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"THE METER OF CIVILIZATION" ADDRESS DELIVLRED BY :S. H. CAR.R.OLL, Jr., M. A., L. L. B., Ph. D. (:Berlin) Head of Department of History and Political Science, Baylor University, Waco, Texas, At Shreveport, Loui5iana, before the National Good R.oaCi~ Convention, April 17th, 1905. " ROADS THE METER OF CIVILIZATION." \Vhat is the mE'asuring rod of civilization and wherewithal shall it be measure-d"! History shows us that any civilization may be graduated, estimated, surveyed, and its rank and relativE' poRition determined by a study of its roads. These highways must be either of the land or the sea, and happy thP nation that had both. The thing that gave Palestine its importance among the nations was the fact that it dominatPd thP great highway between A::;ia and Africa. There i~ only onC' great highway in all the land, but it is the bridge of the world. Perhaps thcrP is no strE'tch of ground so historic as the great war road along the western coast of the "Jlediterranean. At its narrowest point Tiglath Pileser and Sargon and ~ebuehadnc7.zar and tlw great war lords of Assyria and Babylon have placed thPir tablets of intaglio carvC'd stone by the side of those of Seto and Ramcses and Pharoah ~echo and other of Egypt's grPat rul!'rs and side by side with lesser monarchs, even down to ~ apo!Pon III. Th!'re on this road wher!' the cliffs of Lebanon loom above it and the waters of the ~lrdilerranC'an sra fret their opalinP splendor~ into rainbows and foam at the mouth of the )\ahr el 1\:rlrb (the rivrr of the dog), there is an autograph album graved in ~tone wher!' the C'mpC'rors of the ancient world have cut with a pen of iron in the roc·k forever their signatur!'s, some of them more than four thousand years old. This was the highway between Egypt and Assyria, the great ancient empirE's of the East. Babylon is a ruin,· a stately and ~olitary group of palms marks where 1\femphiH :-<tood, jaekals slakE' their thirst in. the waters of the sacred lake hy thC' hall of the thousand columns at Thebes, but the road that formed the nE'xus bE'tween these \'anished eivilizatim1s remains aftE'r the ,,·ind~ of four millil'tnltns have si12:hcd thE'm~ elvcs to silence over the graves of its forgotten architects and engineers. The reason that Jerusalem has suffered sixty sieges and has each time ri~en Phoenix like from her ashes is that she dominates at a lower point this samE' road. Therefore Egypt and Assyria as they sC<'HUWf'd into predominance O\'E'r Pach otlwr must control Jerusalem, and many of its kings were shut up like Hezekiah as a bird in a eagc. Pompey and Crassus and Anthony and Titus han• been its lords just as Alcxandrr the GrC'at ancl Antiochus Epiphenes had been in thC' Greek period, the Maecabees in thP rcnais;mnee of Patriotism, or MohameL and the Caliphs, Saladin and the Turks, GodfrPy and the CrusadPrs, or .:\a poleon the Great and the French in the succeeding centuries. Because Tyre stood on this same highway Alexander the Great must takE' it, although he convert an island into an isthmus before he dare penetrate into t he !wart of India. That nation was ever in the ascendant which owned and controllE'd this road. Roads, or the lack of thE'm, controlled and measured and limited GREEK civilization and gave it its metes and bounds, f<aying thus far shalt thou come and no farther and here ::;hall thy proud waves be stayC'd. The task of the four hundrrd was to hold the road between the cliffs and the marshes. The road that was the key to GrE'eCE'. Beeause of her waterways Greece might become a complex of great colonizing nations. The islands of the Agaean, Samos and the Coa~t of Asia Minor, the Bosphurus, the coast of Macedonia, and the lands that circled thE' Black Sea might hecome tributary provinces on the east, while on the west, Corfu and Sicily, and the heel and toe of the Italian boot might play a similar role, and t he different sections of Greece might r ise each by means of her colonies and her commerce; but NO GREAT Cr~NTHAL GOVERNMENT, NO WOHLD POWEH, was pos~iblc, because the different parts of Greece were separated from E'ach other. Athens was nearer to the Black Sea than she was to Sparta and Corinth nearer to Sicily than she was to Macedonia. The mountains! tlw mountainR! the roaclless and almost pathless barriers rose ~2- between, and because of the lack of communication in Greece itself, lingual and race differ ences, variations of manners and customs and ideals, made Greece a heterogeneous miscellany of warring tribes incapable of centralization or permanent confederation and doomed her wise men to perpetuate her wisdom only as the peripatetic pedagogues and hireling tutors of that civilization which was to arise and by means of its ROADS carry its power to the uttermost parts of the earth. The greatness of Rome was not so much due to the fact that all roads led TO RoM~; but that all roads radiated OUT FROM RoME. To have been merely the receptacle of the world, like a pond in the center of a field or like a dead sea with countless inlets but no outlet would have meant stagnation and salt marshes and lethargy and leaden waved bt>ath. But the roads of Rome were both motor and sensory nerves. She received but she also gave, she was the heart of the world in whieh C<'nt<'red the veins and which radiated the arteries. She received and she disseminated. She wa~ the centre, and her roads the radii to a limitless circumference. The hub, and her road~ the spokes to the rim of the world. Above her was the Zenith and beneath her the X adir, but her glory was 'the sweep of her horizon. Rome could sit upon her seven hills and rule the world because of her GOOD ROADS. To the Danube, to the Rhine, to the Coasts of Gaul thefe roads reached, as well as to the "limes" or great \Vall that marked the Roman boundary between the Rhine and Danube. When Peutinger discoYered and published the Tafeln or tablets giving the itineraries of these JOads, or some of them, he made one of the greatest eontributions to the history of world civilization. Of the provincial roads the Via Egnatia whieh stretehed acroRs tlw breadth of Mace ·ionia, was onP of the most useful and famous. Strabo t<'lls us it was regularly made and - 3- marked out by milestones from Dyrrhacium on the coast of the Adriatic to Cypselus on the Hebrus in Thrace, a distance of five hundred miles. . Thessalonica and Philippi were two of the stations on its route and even before the close of the Republic we find Cicero speaking of "that military way of ours which connects us with the Hellespont.'' It was on this road that the forces of Anthony and Octavius on the one hand and Brutus and Cassius on the other finally met. From the east and west they came to meet on this great highway in Thrace and strive for the mastery of civilization. There the ghost of dead Caesar once more met Brutus and called him to the world of shades. The same road three hundred years later :was the highway to Byzantium, the capital built by Constantine for the Eastern Empire. At Rome itself the principal of the many roads that confluxed at her gates were the A VELIAN WA v that followed the course of the Tiber from the Sabine Hills to the "Ete1'nal City," and thence across the plains to the sea, the OsTIAN WAY that followed the lower course of the Tiber from Rome to Ostia and then southward skirting the coast, but CHIEF of all and EARLIES'r OF ALl., the APPIAN WAY, the great line of Communication between the heel of the boot and Rome. The road constructed by Appius Claudius that went forth from the Via Sacra across the Alban hills to the Anxur of Terracina, where a narrow pass between the mountains and the sea unites in modern times the Papal states with the kingdom of ~aples, thence across the Caecuban hills and the Campania to Capua and thence to Brundusium on the shores of the Adriatic. On this road world battles were fought with HANNIBAL. This road built by Appius Claudus was the oldest of the Roman roads and is called in comparison with others the QUEEN OF ROADS. This way, built in 312 B. C., was f ollowed by a network of similar roads. Good roads begat good roads. Nothing was permitted to obstruct or divert their course. Mountains were tunneled, rivers bridged, marshes spanned by miles of viaducts of masonry. Eight hundred years after it was built the astonished Procopius describes the Appian way as broad enough for two carriages to pass each other and as made of stones brought from some distant quarry and so fitted to each other (over some two feet of gravel) that they seemed to be thus formed ·by nature, rather than cemented by art. He adds that notwithstanding the traffic of so many ages the stones were not displaced, nor had they lost their original smoothness. The full course of the road is given in the Peutingerian Table and Mommsen in his <>econd volume has nearly twenty pages of description of these roads. Seutonius and Pliny have passages describing or referring to it and Milton in Paradise REgained, book four, has called us to watch flocking to the city enriched with the spoils of Nations the praetors and proconst;ls embassies, legions or turms of horse in "various habits on the Appian road." What a cosmopolitan throng must have graced that highway in the first century. Thick-lipped Ethiopians with ri~gs in noses and ears, swarthy browed turbaned Mesopotanianes, haughty Parthians, burnoosed Arabs still worshipping their polygods, hooknosed Hebrews, craven with the humility of the despised rich, Greek Pedagogues and Rhetors and Tutors. Togaed senators, white clad vestals with modest faces, and painted harlots with amber hair. Lictors clearing the way with rods for some purple clad dignitary of ~ero's court and carrying the fasces and the axe; street merchants and hawkers of small wares, slaves scantily clad, stark bemuscled gladiators, crvEs and PEHEGRJNI, citizens and strangers, displaying in varying degree, arrogance and curiosity; long yellow haired Germans, their faces smeared with ochre and their yellow hair with oil; kilted soldiers with long spears and short broad swords, beggars (tbe lazzaroni of that bygone age), pathetically sullen or volubly mendicant iu the sunshine lecticac, couches carried by bearers containing pampered nobles or highborn ladies; the cisium and the rhoda meritoria the carriage and the hack of that time crossipg each other's path in the narrow road; children naked and joyous; merchants on caparisoned asses; the swinging columns of the legionaries; brown, straight featured Egyptians. For part of the distance a canal runs parallel and travellers have their choice to take the pa~ement or to ride in state on painted barges dragged by mules; on the pavement a Pontifex in his robes of office and Augurs exchang- -4- ing cynical smiles; the rattle of chariot wheels and some haggard eyed noble, redolent from the warm and scented bath, with flower crowned brow, drives in furious guise along the Appian way, while barbarian and Scythian bond and free, yield the way before him. "'* On this road one morning in Spring, when the willows along which the Liris flows had just put forth their tender buds, there pasfed along that \my a prisoner in chains and under guard. He carried what was greater than the Wisdom of Greece or the spoils of the East that flowed into the city, .or the strength and power that flowed from it. He was the Evangel of the Gospel, Paul the Apostle. Greece ha~ given the Gospel a language for its mrssage, but Rome had given it a road, a passage. It~ roads, like giant antennae, :;tretched into the heart of heathendom and the gospel that by the Appian 'Nay enters Home, leaves it for the uttermost parts of the known world by every radius of white paving stone, and before Rome along thP~c ~ame roads, can finish the conquest of the world, the rrligion of Christ conquers Rome. Its ro;td~, the metrr and the arquPc!uct for measuring; and convPying the blrs~ings of Christianity. It would be a good thing for ~ome of you to rpad the BiblP at all, and it would be e,;pecially interesting to rPad it with a viPw to noting how much emphasis it puts on good road~. Here arr some of thr directions that the Bible gives in various places for the making of good roads. First grading, or casting up above water levels for drains. "Cast ye up, cast ye up, make ready a way.'' Second, filling up low places and leveling high places. "Every mountain shall be abased and every valley sha.ll be exalted,'' manifestly a simile taken from road making. Third, straightening the crooked placef' and making smooth tlw rough places. Fourth, taking away t~1e stumbling stones and putting sign boards at the forks. Fifth, placing houses of entertaimnent along the way and marking the road with milestones, "So that a way-faring man though a fool might not err therein.'' These thoughts are brought out anc! illustrated in the following Old Testament passages: - .'5-- 1. Good roads to the cities of refuge. For purposes of mercy. Numb. 35:6. 2. Good roads for the return of the captives. Isa. 35:8-10. "And a highway shall be there, and a way, and it shall be called the way of holiness; the unclean shall not pass over it; but it shall be for those: the way-fearing men, though fools shall not err therein. l'<o lion shall be there, nor any ravenous beast shall go up thereon; it shall not be found there; but the redeemed shall walk there; · "And the ransomed of the Lord shall return and come to Zion with songs and everlasting joy upon their heads; they shall obtain joy and gladness, and sorrow and sighing shall flee away.'' 3. Good roads for attending great National Festivals and to reach the temple. Measures necessary to promote religious unity. 4. Good roads to the Synagogue, for religious instruc-tion. Tlw Sabbath day's journey is allowed for this purpose. ,5. Good road for sinners to come to Christ by repentance. lsa. 40 3-6: The voice of him that crieth in the wilderness, prepare yc the way of the Lord, make straight in the desert a highway for God. Every valley shall be exalted, and every mountain and hill shall be made low; and the crooked shall be made straight and the rough places plain. And the glory of the Lord shall be revealed, and all flesh shall see it together; for the mouth of the Lord has spoken it. Isa. 57 14: "And shall say, cast ye up, cast ye up, prepare the way, take up the stumbling block out of the way of my people.'' Isa. 62 10: "Go through, go through the gates, prepare yc the way of the peopl<'; cast up, cast up the highway, gather out the stones, lift up a standard for the people." 6. Good roads for Christians to Heaven. 7. The steps of the immoral "take hold ou death and hell" as a highway. The sinncr's path is an ungraded thoroughfare, a road not cast up. Isa. 18 15: "Because my people have forgotten me, they have burned their incense to vanity and they have caused them to stumble in their ways from the ancient paths, to walk in paths, in a way not cast up.'' In the New Testament John came preaching the gospel of repentance as a road maker for Jesus: Mark 1:2-3: "As it is written in the Prophets, Behold I send my messenger before thy face, which shall prepare thy way before thee. "The voice of one crying in the wilderness, Prepare ye the way of the Lord, make His path straight.'' And finally Christ compared himself to a way and declared himself to be the road to Heaven. "'I am the way,' no man cometh unto the Father but by me.'' But to return to our history: The Middle Ages meant that the world had lost two things: Its precious metals, gold and sih·er, and its roads. For nearly six hundred years the world was without a source of replenishment for its vanishing specie, and barter and exchange brought on the Feudal system and the seignorial lord. In the time of Charlemagne the roads, although in sad repair, were still sufficient to enable him to be in all parts of his empire from the North Sea to the Ebro and the Mediterranean and from the Atlantic to the Danube. But although he himself rode 12,000 German miles on horseback and kept the marches on his frontiers controlled by means of the Missixdominci, yet at his death the world highways fell into disuse and ruin and were untraveled, save iy the laborious journey to Rome of some of its mediaeval emperors. - 6- Not only were the roads allowed to fall to ruin but in the prevailing particularism and division of the entire country among petty princes the dangers of travel were greatly increased. The "Raubritter,'' or robber knights, sallied forth from their high_ castles and systematically robbed all traveling merchants, who became in truth the prey of all whom they might meet, subject not alone to highway robbery, but to the barbarious custom that allowed the ruler of a district to appropriate any vehicle with its contents that came to grief within his boundaries. The claim extended to any article that might chance to han fallen off. Such a Jaw was not calculated to make the ruler keep up the roads. The rougher and more dangerous they were the greater his chance of booty so long as they were used at all. The "STRAND LAW'' was just as burdensome as were the evil customs on land. According to that any ship that was wrecked upon the shore, together with its cargo and the persons and belongings of the entire crew, became the absolute property of the owner of the coast to do with exactly as he pleased. Such gains were a part of his revenue as treasure trove. Scows that temporarily ran aground on a sandbank at low tide or ebb of a river ,,·ere subject to the same rule. In Hocchstadt in 1336, A. D. a claim was entered for a whole ship's cargo because of one single cask that had floated to land. Light-houses were scarce, charts unknown, compasses imperfect and the voyaging only along the constantly changing coasts where the avaricious coast dwellers assisted the storm, the quicksand and the breakers not only by refusing to assist those in distress, but by false signals and \\T<'ckers'. lights to entice vessels onto the rocks. When later in the Middle Ages as the citi<'~ arose, the most foolitih restrictive and prohibitory legislation was passed for traffic by sea a:nd land. Inland tariffs and custom houses every few miles. The "RIGHT OF THANSFER'' which obliged merchants to transfct· their goods to municipal vehicles, wagons or ships, and to use the city porters and drivers at exorbitant prices for destructive and unnecessary labor. "The staple right,'' which forced merchants to exhibit their goods for a stipulated time in each city before carrying them further on the still more sumptuary "ius emporii'' or "market right,'' which forced the merchants to sell their goods to the citizens of the town they wished to pass through and to them alone, and often for prices fixed by the council and corporatiou. The "scales right" which forced merchants to allow their goods to be weighed on the public ~cale~ of each town they passed through and pay a large fpe therefor, and finally the "street right" or "right of the thoroughfare," which denied to travelers the privilege of going around the cities, but forced them to pass through its streets and within its limits, where all these other rights confiscatory in their character might come into effect. Because of such laws trade was so limited that not only did it often happen that one part of the country starved while in the other there was plenty a few mile~ away, but great national and international thoroughfares became a thing almost unknown. Intercommunication almost ceased. Such policies and the ceaseless wars first made the inhabitants of the various countries selfish and narrow-minded and finally barbarized them, but good roads, although they had perished in Europe and Asia and Africa, were still to be found in the world. When the Spanish Bravo and Adventurer, Pizarro, conquered Peru, he found there a nation wonderfully advanced in industry and civilization; a great centralized kingdom with mighty highways. The description of the Peruvian roads is so much like that given by old historians of the great Persian roads, commenced by Cyrus and brought to their highest point of elaboration by Darius, that I have refrained from giving a description of these Persian roads because I wanted to give a long descriptive quotation from the great historian Prescott, in his first volume of a conquest of Peru. The style is so striking and so beautiful that I have dared to change it, only by making a slight condensation at a few places. He ~ays: -7- "Those who may distrust the accounts of Peruvian industry will finrl their doubts removed on a visit to the country. The traveler still meets, especially in the central regions of the table-land, with memorials of the past, remains of temples, palaces, fortresses, terraced mountains, great mWtary roads, acquec!ucts, and other public works, which, whatever degree of science they may display in their execution, astonish him by their number, the massive character of the materials, and the grandeur of the design. Among them, perhaps the most remarkable are the great roads, the broken remains of which are still in sufficient preservation to attest their former magnificence. There were many of these roads, traversing different parts of the kingdom; but the most considerable were the two which extended from Quito to Cuzco, and, again diverging from the capital, continued in a southerly direction toward Chili. "One of these roads passed over the grand plateau, and the other along the lowlands on the borders of the ocean. The former was much the more difficult achievement, from the character of the country. It was conducted over pathle's sierras buried in snow; galleries were cut for leagues througti the living rock; rivers were crossed hy means of bridges that swung suspended in the air; precipices were scaled by stairways hewn out of the native bed: ravines of hideous depths were filled up with solid masonry: in short, all the difficulties that beset a wild and mountainous region, and which might appall the most courageous engineer of modern times, were encountered and successfully overcome. The length of the road, of which scattered fragments only remain, is variously estimated at from fifteen hundred to two thousand miles; and stone pillars, in the manner of European milestones, were erected a.t stated intervals of somewhat more than a league, all along the route. Its breadth scarcely exceeded twenty feet. It was I.Juilt of heavy flags of freestone, and, in some parts at least, covered with a bituminous cement, which time has made harder than the stone itself. In some places where the ravines had been filled up with masonry, the mountain torrents, wearing on it for ages, have gradually eaten a way through the base, and left the superincumbent mass- such is the cohesion of the materials-still spanning the valley like an arch! "Over sJme of the boldest strea.ms it was necessary to construct suspension bridges , as they are terme,l, made of tl1e tough fibers of tl1e maguey, or of the osier of the country, which has an extraordinary degree of tenacity and strength. These osiers were woven into cables of the thickness of a man's body. The huge ropes, then stretched across the water, were conducted through rings or holes cut in immense hut tresses of stone raised on the opposite banks of the river and then secured to heavy pieces of timber, Several of these enormous cables bound together formed a bridge which, covered with planks, well secured and defended by a railing of the same osier materials on the sides, afforded a safe passage for the traveller. The length of this aerial bridge, sometimes exceeded two hundred feet, caused it, confined as it was only at the extremities, to dip with an alarming inclination towards the center. while the motion given to it by the passenger occasioned an oscillation still more frightful, as his eye wandered over the dark abyss of waters that foamed and tumbled · many fathoms beneath. Yet these light and fragile fabrics were crossed without fear by the Peruvians, and are still retained by the Spaniards over those streams which, f::om the depth or impetuosity of the current, would seem impracticable for the usual modes of conYeyance. The wider and more tranquil waters were crossed on balsas- a kind of raft still much used by 1 he natives-to which sails were attached, furnishing the only instance of this higher kind of navigation among the American Indians. "The other great road of the- Incas lay through the level countr.v between the Andes and the oce<Ln. It was constructed in a different manner. as demanded by tile nature of the ground, which was for the most part low. and much of it sandy. The causeway was raised on a high embankment of earth, and defended on either side by a parapet or wall of clay; and tr<>es and odoriferous shrubs were planted along the margin, regaling the senses of the traveller with their perfumes, and refreshing him by their shades, so grateful under the burning sky of the tropics. In the strips of sandy waste which occasionally intervened, where the light and volatile soil was incapable of sustaining a. ·road, huge piles, many of them to be seen at this clay, were- rlriven into the ground to indicate the route to the traveller. ."All along these highways, caravansaries. or tambos, as they were callerl, were erected, at a distance of ten or twelve miles from each other, for tl1e accommodation, more particularly of the Inca and his suite and those \vho journeyed on the public business. There \vere few other travellers in Peru. Some of these buildings ·were on an extensive scale, consisting of a fortress. barracks and other military works, surrounded by a parapet of stone and covering a large tract of ground. These were evidently destined for the accommodation of the imperial armies ·when on their march across the country. The cars of the great roads was committed to the districts through which they passed, and under the Incas a large number of hands wtts constantly employed to keep them in repair. This was the more easily done in the country where the mode of travelling was altogether on foot; though the roads are said to be so nicely constructed that a carriage might have rolled over them as securely as on any of the great roads of Europe. Still, in a region where the elements of fire and water are both actively at work in the husiness of destruction. they must, without constant supervision. hav·e gradually gone to decay. Sc:ch has been their fate uncler the Spanish conquerors, who took no care to enforce the admirable system for their preservation adopted by the Incas. Yet the broken portions that still survive here and there, like the fragments of the great Roman roads scattered over Europe, bear e\·idence to their prirnitive grandeur, and have drawn forth the eulogium from a discriminating traveller, usually not too profuse in his panegyric, that 'the roads of the lncas were among the most useful and stupendous works ever executed by man.' "The system of communication through their dominions was still hrther improved by the Peruvian sovereigns by the introduction of posts, in the same ma.nner as was done by the Aztecs. The Peruvian riosts, however. established on all the great routes that conducted to the capital, were on a much more extended plan than those in Mexico. All along these routes, small i.Juildings were erected, at the distance of less than five miles asunder. in each of vvhich a nmnber of runners, or chasquis. as they were called, vvere stationed to carry fonvard the dispatches of government. These despatches were either verbal. or conveyed by means of qui pus, and sometimes accompanied by a thread of the crimson fringe worn round the temples of the Inca, which was regarded with the same implicit deference as the signet-ring of an Oriental despot. · "The chasquis were dressed in a peculiar livery, intimating their profession. The.v were all trained to the employment and selected for their speed and fidelity. As the distance each courier had to perform was small, and as he had ample time to refresh himsel at the 'Stations, they ran over the ground with great swiftness, and messages were carried through the whole extent of the long routes. at th.e rate of one hundred and fifty miles a day. The office of the chasquis was not limited to carrying despatches. They frequently brought various articles for the use of the court: and in this way fish from the distant ocean, fruits, game, and different commodities from the hot regions on the coast, were taken to the capital in good condition and served fresh at the royal table. It is remarkable that this important institution should have been known to both the Mexicans and the Peruvians without any correspondence with one another and that it should have been founrl among two barbarian nations of the New World long hefore i-t was introduced among the civilized nations of Europe. - 8- "By these wise contrivances of the Incas, the most distant parts of the long extended empire of Peru were brought tnto mtunate relations with each other. And while the capitals of Christendom. but a few hundred miles apart, remained as far asunder as if seas had rolled between them, the great capitals Cuzco and Quito were placed by the high roads of the Incas in immediate correspondence. Intelligence from the numerous provinces was transmitted on the wings of the wind to the Peruvian metropolis, the great focus to which all the lines of communication converged. Not an insurrectionary movement could occur, not an invasion on the remotest frontier, before the tidings were conveyed to the capital and the imperial armies were on their march across the magnificent roads of the country to suppress it. So admirable was the machinery contrived by the American despots for maintaining tranquility throughout their dominions! It ma:v remind us of t11e similar institutions of ancient Rome, when , under the Caesars, she was mistress of half the world." -,., ... -~- _,-::".-- )i"ot until the bright days of the new school of political economy opened with Adam l::lmith was it seen that not only artificial restrictions to communication must be abolished, but that also by the building of goodroads and the reopening of the highways of the nations, must prosperity be restored to the world. Following the lead of Smith and Ricardo, von Thuenen, although he had not as yet read Ricardo, became the great expounder of the economic significance of good roads and of the relationship between good roads and political economy. In 1826 he published his epoch-making work, "The Isolated State in its Relations to Agriculture and Political Economy," as its translated title would read. (So far as I know it has not been translated into English). He describes an imaginary agricultural district separated from the rest of the world by a pathless wilderness. The district is a vast fruitful plain, everywhere of an e(]ual degree of fertility and without natural obstructions. In the center of this district there is a great city which furnishes a market for the raw 8tuffs of the entire region and depends on it for the necessaries of life that come from the soil, for which it gives in return manufactured goods. The roads of equal grade radiate out in all directions and there is no means of conveyance or transportation save the vehicles on these country roads. ()l"o railroads or street cars, etc.) That done he shows that the various forms of agricultural industry would be developed around that city in successive concentric circles. The city itself would contain market, church and court house, coins, scales, hotels, and the dwellings of the professional people and those engaged in trade and manufacture, with the cultured classes occupying the suburbs. In the immediate periphary would I.Je grown those products of the soil which are easily destructible and are difficult of transportation, that is perishable produce. Truck vegetables, small fruits, flowers, straw, hay, dairies and vineyards. In the next outer circle, wood, fruits, etc., In the next extensive agriculture in cereals, corn, wheat, oats, rice, etc. Further out more land would be used for the ~ame products, but less fertilizers , manures and scientific appliances could be used. Finally, the outer circle of land that is profitable only for pasture and cattle raising and outside of that, although the land is as fertile as at the city gates, no industry is profitable. And the character of the industry is varied according to the distance and the character of the road , and it CEASES ENTIRELY PRECISELY AT THE BOU~DARY LINJD WHERE THE COST OF PRODUCTION IS ABSORBED BY THE COST OF TRANSPORTATION. -9- The fertility of the land is everywhere the same, but it increases in value according to its accessibility and its nearness to the markets. Good roads then, it is scientifically. demonstrated, annihilate distance; they are equivalent to fertile fields; -they transform the desert to the pasture, and the pasture to the field and the field to the garden, and the garden to the hothouse. Good roads multiply land and multiply its possibilities and transform the desert to the Garden of God; redolent with fragrant flowers and mellow fruits, and resonant with the songs of birds as fair as the district between the four rivers "where the first roses blew eastward in Eden." Not only that, but good roads tend to HEALTH AND MORALITY. To ' pack people in a narrow compass, makes for unhygenic conditions; it invites disease. The cities of the middle ages where the inhabitants were huddled together and the streets reeked with mud and filth, so that even an emperor going to his coronation bogged to his horses' belly, the result was the awful scourges of the cholera and the black death and the plague Where stories are piled on each other until there are fifty families in a house, and often a whole family and some times several to a room, the foundations of decency and morality are threatened , and where human beings are forced to thus rob each other of air and light and _room, all occasions for sin and friction and conflict are multiplied manifold. Good streets means that the laborer may live in the suburbs and yet be near his work. It means that every home may have a yard and little children a place to play. It means that the farmer 's boy is not shut off from contact with his fellows nor his girl from the church and the school. It means that time is multiplied as well as property and the means of education and enlightenment are put at every man's door. What shall it profit that a land will produce crisp-leaved lettuce and odoriferous onions and blithsome beans and racy radishes and tasteful turnips and succulent strawberries, if they all rot before they can be brought to market? What ir> the additional value of a sack of flour or of a piece of furniture when it has been dragged a hundred miles over sliding sand two feet deep by six yoke of oxen, or over bottomless abysses of slush or over black mud that sticks like glue and weighs like lead and whose accumulating rolls clog any wheel and stall even a twenty mule team? Where are your neighbors if a marsh or quagmire yawns between you and the man a mile away? Whe:re is your education when you have to wear rubber boots hip high to go to school; and where is your religion if a defiling loblolly of soft mud or a wilderness of tangled stumps stands between you and the church? Half of the pathos of history and romance is connected with bad roads. The long march of the Mormons from Nauvoo to Salt Lake. The prairie schooners winding over the alkali deserts; the pioneer cutting his way with hatchet and knife through thicket and canebreak. James Lane Allen writes a novel to demonstrate that it may have been the breaking of a lynchpin on some mountain road in Kentucky that stamps its differences in culture and wealth and all that makes life attractive between the barefooted denizen of the Kentucky mountains, living on taters and branch water, with occasional revivals and justifiable homicides for his relaxation and his kinsmen redolent of wealth and culture in the bluegrass valleys. One of the Psalms pictures the life of the wicked as a trail which vanishes at last in the desert. And a ruined and lost life is in all literature pictured as a taking of the wrong road since Pythagoras represented life as the letter Y, like a road which forks. The wrong road, the bad road, which leads to the arid desert, the shifting path of sand stretching out under 11 blazing copper sky through all the sordid years bordered by the skeletons of the perished, landmarked by the graves of the dead. Vultures hover over you by day and jacka~s howl around you by night and the loneliness eats like iron into your soul. "God pity those who know not touch of hands, Who dwell from all their fellows far apart, Who, isolated, in unpeopled lands, Know not a friend's communion, heart to heart.'' - 10- If good roads did nothing else than to allow those who Jiyed adjacent to each other to become so acquainted that they might be neighbors and friends, they would still deserve to be numbered among those institutions that are classed as benedictions to humanity. To summarize: Good roads are means of intercommunication and unity and commerce and postal service. They prevent those who Jive away from cities bcihg cut off from the outside world until their lives become narrow and their natures dwarfed. They are to civilization what the arterial system and the nervous sy;.tem are to the human body. If the free and rapid transit of the blood be pre\"ented, or if the nerYe wires be broken, all parts beyond become paralizcd and rot. They are the means of the rapid administration of justice and mercy, crime is rampant when it is encouraged by delay and when the criminals are inaccessible to the officers of the ia\Y because of natural barriers. 'fbe story of the Kentucky mountain feuds illustrates this truth . Bad roads mean untold suffering to the sick and to the wounded and delay in securing medicines or physicians until oftentimes death is the penalty for civic carelessness. Good roads are a means of recreation and pleasure; they give opportunitirs to picnic partie:-; from cro\Yded cities to go where the hedge rose blossoms and the flowering shrubs dispense their fragrance by running brooks in silvery dells. ·without them the poor would often have no recreation, the inexorable "Kerp off the Grm<s'' signs confront them on lawns and parks and the highways are the only free places. Good roads form the means of permitting that freedom and privacy of intercommunication rssrntial to the acquaintance necessary to blissful courtship and thoughtful marriage. An H. M. T. buggy, a trained horse and a good highway form a lover's paracli~e, Few homes, even of the wealthy have the parlors and lawns free from the im·asion of the girls' terrible kid brother. "Good highways, broad, bordered with trees and flowers,'' is the demand of the lads and lacsics. Good roads give a means of prevention of the awful eongestion in cities by promoting the locating of homes in the country for town people when' they may e~eape the dust and turmoil, the heat and noise of traffic, and rC'ar their ehildren in favorabiC' environments near to nature's heart. Good roads seeure to country people by ready acce~s the polish and soeial culture of cities and by permitting an intermingling between the inhabitantH of the town and country, help to break clown those awful class barriers that promote prejudices, em·ies, hatrs and revolutions, and that breed clemogogues in the cities, who cultivate the Prolctatiat of workingmen and dcmogogues of the country of the socklcss, one-gallus, hair trunk, cob-pipe variety. TherC' is no blessing of civilization that thry will not fostrr and no progress of civilization that thC'y do not measure. All good roads lead somewlwrc, from producer's fidel to market, from manufacturers' hall:; to consumers homes. I heard a lover complain of the worst kind of a had road as he pathetically ~ang of his beloved: "ThE' highway that leads to her hC'art Is a trail through the desert I trow, Where sighs like the fever winds, smart, And the sands of uncertainty blow. Full many a vcntursome mile Sped hope, like a Becloun Brave, To chase the mirage of. her smile And find in thE' desert a grave.'' May your road making, my patient and beloved friends, lead you rather to the kisses of recompencc and thC' flowrring and fructifing garden of Eden. - 11- ;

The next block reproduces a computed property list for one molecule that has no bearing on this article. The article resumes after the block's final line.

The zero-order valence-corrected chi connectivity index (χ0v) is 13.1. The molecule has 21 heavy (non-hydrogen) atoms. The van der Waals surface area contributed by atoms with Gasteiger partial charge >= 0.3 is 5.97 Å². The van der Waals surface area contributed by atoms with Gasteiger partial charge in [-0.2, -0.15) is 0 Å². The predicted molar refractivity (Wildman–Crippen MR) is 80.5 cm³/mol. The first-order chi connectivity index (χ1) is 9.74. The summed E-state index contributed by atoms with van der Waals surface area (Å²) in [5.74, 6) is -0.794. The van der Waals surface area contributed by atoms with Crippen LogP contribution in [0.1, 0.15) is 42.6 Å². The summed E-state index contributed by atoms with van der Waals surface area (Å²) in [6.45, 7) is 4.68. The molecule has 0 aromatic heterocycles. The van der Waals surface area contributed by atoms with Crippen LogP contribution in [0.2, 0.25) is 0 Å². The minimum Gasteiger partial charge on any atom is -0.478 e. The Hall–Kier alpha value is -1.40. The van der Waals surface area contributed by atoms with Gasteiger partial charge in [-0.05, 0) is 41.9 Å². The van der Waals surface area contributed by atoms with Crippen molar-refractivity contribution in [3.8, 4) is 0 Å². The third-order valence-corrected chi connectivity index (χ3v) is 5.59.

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|Title||1905/04/17 - Address - The Meter of Civilization by B. H. Carroll|